Problem : Prove $\sin(x) < x \ \ \ \forall x \in(0, 2\pi)$

Now I have a possible solution for this, using limits and the first derivatives of $\sin(x)$ and $x$, but I don't feel it's a very rigorous or succinct way to prove this. Can any of you find better ways to prove this? My proof is listed below.

Possible Proof

First we take the limits of both $\sin(x)$ and $x$ as $x \to 0^{+}$.
$$ \lim_{x \to \ 0^{+}}\ \sin(x) = \sin(0) = 0$$ $$ \lim_{x \to \ 0^{+}}\ x = 0$$

Next we take the derivatives of $\sin(x)$ and $x$. To see how they increase/descrease over the interval $(0, 2\pi)$

$$\frac{d}{dx} \ \sin(x)\ = \cos(x)$$ $$\frac{d}{dx} \ x\ = 1$$

$$\text{However} \ \ \cos(x) < 1, \ \forall x \in (0, 2\pi)$$ $$\implies \frac{d}{dx} \ \sin(x) < \frac{d}{dx} \ x\ ,\ \ \forall x \in (0, 2\pi)$$

This shows that the magnitude at which $\sin(x)$ is increasing is less than that of $x$ over the interval $(0, 2\pi)$, therefore if $\sin(x) \not> x$ as $x \to 0^{+}$, $\sin(x) < x, \ \forall x \in (0, 2\pi)$


Would you say that this is a satisfactory proof? It doesn't seem particularly satisfactory to me, and it doesn't seem rigorous enough or all that succinct.

Are there better or more efficient/clearer ways to prove this, or problems of these sort of nature? Also if you have any comments about my proof-writing skills please leave them below.

  • 4
    $\begingroup$ It's much simpler to say that $g(x)=\sin(x)-x$ is such that $g(0)=0$ and that $g'<0$ over $(0,2\pi)$, because you have only one function to study, instead of two. $\endgroup$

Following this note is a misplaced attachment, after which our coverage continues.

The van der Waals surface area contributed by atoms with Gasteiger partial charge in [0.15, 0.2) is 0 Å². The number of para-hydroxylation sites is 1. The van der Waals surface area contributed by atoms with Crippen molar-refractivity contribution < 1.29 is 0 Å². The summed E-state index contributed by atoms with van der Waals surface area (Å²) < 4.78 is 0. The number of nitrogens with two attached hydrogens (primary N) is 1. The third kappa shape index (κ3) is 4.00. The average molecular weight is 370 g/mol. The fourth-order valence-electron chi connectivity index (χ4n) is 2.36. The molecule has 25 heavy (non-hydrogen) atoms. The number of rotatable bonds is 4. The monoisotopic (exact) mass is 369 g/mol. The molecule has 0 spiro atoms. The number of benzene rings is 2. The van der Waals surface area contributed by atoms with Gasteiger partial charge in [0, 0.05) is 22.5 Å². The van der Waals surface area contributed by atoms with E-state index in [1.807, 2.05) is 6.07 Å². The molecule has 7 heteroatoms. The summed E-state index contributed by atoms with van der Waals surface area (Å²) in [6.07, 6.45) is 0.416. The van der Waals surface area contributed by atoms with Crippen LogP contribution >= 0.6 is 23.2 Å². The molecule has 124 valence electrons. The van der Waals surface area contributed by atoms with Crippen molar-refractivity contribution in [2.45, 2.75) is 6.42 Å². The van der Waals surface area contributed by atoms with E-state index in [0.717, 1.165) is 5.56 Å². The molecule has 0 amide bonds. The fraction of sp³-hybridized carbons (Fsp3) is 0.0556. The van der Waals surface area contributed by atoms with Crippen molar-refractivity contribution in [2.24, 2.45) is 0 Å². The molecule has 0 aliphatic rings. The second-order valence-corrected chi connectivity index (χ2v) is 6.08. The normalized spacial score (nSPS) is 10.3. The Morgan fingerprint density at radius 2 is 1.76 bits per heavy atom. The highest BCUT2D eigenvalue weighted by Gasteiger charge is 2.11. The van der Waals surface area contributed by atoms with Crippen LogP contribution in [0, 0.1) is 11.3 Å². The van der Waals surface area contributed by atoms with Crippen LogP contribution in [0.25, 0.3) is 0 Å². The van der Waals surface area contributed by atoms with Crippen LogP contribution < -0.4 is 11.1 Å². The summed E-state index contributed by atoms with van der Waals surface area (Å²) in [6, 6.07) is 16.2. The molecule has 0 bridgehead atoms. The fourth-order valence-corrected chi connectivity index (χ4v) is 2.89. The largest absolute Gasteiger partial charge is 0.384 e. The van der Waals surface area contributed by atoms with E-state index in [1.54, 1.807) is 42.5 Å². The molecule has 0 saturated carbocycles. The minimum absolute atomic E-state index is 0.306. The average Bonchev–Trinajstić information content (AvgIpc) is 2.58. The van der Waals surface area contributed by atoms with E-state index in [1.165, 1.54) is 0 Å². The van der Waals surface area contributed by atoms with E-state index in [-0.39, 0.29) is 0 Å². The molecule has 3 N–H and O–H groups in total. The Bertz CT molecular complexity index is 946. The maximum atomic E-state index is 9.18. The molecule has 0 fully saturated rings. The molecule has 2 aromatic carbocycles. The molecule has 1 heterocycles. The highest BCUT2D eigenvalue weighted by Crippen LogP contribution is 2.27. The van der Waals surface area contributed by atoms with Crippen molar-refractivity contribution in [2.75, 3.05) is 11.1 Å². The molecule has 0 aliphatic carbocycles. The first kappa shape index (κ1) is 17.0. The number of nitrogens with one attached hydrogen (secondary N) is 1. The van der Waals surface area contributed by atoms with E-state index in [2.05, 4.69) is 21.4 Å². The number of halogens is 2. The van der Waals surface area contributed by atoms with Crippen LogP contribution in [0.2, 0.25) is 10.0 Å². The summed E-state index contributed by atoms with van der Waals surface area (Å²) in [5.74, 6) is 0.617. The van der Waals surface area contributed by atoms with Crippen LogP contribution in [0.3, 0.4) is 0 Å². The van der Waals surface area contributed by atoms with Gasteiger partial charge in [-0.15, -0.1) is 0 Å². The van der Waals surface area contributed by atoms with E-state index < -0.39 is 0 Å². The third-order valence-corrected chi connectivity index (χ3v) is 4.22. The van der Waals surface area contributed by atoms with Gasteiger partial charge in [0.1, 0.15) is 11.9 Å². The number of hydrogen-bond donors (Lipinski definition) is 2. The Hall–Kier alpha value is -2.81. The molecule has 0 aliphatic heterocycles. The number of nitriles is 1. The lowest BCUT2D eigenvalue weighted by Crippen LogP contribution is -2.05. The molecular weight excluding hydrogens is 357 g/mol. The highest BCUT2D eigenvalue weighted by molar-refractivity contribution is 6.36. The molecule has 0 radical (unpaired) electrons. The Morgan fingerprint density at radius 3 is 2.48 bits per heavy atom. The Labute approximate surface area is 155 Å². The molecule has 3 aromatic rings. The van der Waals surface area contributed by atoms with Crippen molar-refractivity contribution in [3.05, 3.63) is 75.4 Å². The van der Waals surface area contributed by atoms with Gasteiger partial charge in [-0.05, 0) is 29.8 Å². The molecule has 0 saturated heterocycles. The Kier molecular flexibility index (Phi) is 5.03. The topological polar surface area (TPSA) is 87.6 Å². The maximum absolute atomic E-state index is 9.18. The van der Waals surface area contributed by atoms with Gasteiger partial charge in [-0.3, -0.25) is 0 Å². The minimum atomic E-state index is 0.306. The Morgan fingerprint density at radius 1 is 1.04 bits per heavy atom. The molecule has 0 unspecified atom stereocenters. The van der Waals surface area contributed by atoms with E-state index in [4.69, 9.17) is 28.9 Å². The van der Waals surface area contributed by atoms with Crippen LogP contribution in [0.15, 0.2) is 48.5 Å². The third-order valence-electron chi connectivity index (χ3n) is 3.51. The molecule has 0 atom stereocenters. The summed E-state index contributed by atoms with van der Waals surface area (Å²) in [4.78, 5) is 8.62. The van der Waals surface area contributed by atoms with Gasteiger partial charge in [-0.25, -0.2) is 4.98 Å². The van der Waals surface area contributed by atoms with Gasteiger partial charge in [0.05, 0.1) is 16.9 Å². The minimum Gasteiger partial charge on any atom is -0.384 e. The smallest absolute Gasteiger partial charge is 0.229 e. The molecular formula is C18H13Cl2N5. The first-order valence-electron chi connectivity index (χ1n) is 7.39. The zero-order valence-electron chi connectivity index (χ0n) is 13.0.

– anderstood
    Commented May 31, 2016 at 0:20
  • 2
    $\begingroup$ You want to be very careful using derivatives to solve this. One often uses the fact that $\sin x < x$ in a right neighbourhood of $0$ in conjunction with the squeeze theorem to evaluate the limit $$\lim_{x \to 0} \frac{\sin x}{x}$$ There are thus circular reasoning issues. I am hesitant, however, to say that this is entirely incorrect; there are some definitions of $\sin$ where this proof is fine. $\endgroup$ Commented May 31, 2016 at 0:44
  • $\begingroup$ Perhaps it is worth mentioning that several proofs of this inequality can be found here and here $\endgroup$ Commented May 31, 2016 at 4:27

4 Answers 4


You can use an easy corollary of the Mean value theorem:

Let $f$ and $g$ be continuous functions on an interval $[a,b]$, differentiable on $(a,b)$. If $f(a)\le g(a)$ and $f'(x)<g'(x)$ on $(a,b)$, then $f(x)<g(x)$ for all $x \in (a,b)$.

Note that actually, it is enough to prove it for the interval $(0,\frac\pi2)$.


Here is the easy way. Travel along the unit circle $x$ units in the positive direction (counterclockwise). You are at angle $x$ radians. The coordinates of the point are $(\cos(x), \sin(x))$.

The distance from the point to the $x$-axis is $\sin(x)$ for $0 < x < \pi$; this is shorter than the distance along the circular arc, which is $x$. Therefore, in the first (and second quadrants) you have you have $\sin(x) < x$. No calculus is required.

  • $\begingroup$ This is classic and fully rigorous proof for $\sin x < x$. But it does require calculus /analysis in the justification of existence of length of an arc. +1 $\endgroup$
    – Paramanand Singh
    Commented May 31, 2016 at 4:39

If you know that $\cos x < 1$ for $0 < x < 2\pi$, then $$ 0 < \int_0^{x} 1-\cos(t) \, dt = x -\sin(x) $$


This isn't a rigorous proof, but you could also think of it this way: Consider $y=\sin(x)$ and $y=x$ $$\sin(0)=0$$ Now, the rate of growth of $y=\sin(x)$ is $\cos(x)$ while the rate of growth of $y=x$ is $1$. In the interval $(0,2\pi), \cos(x)<1$ Thus in the interval $(0,2\pi), \sin(x)<x$


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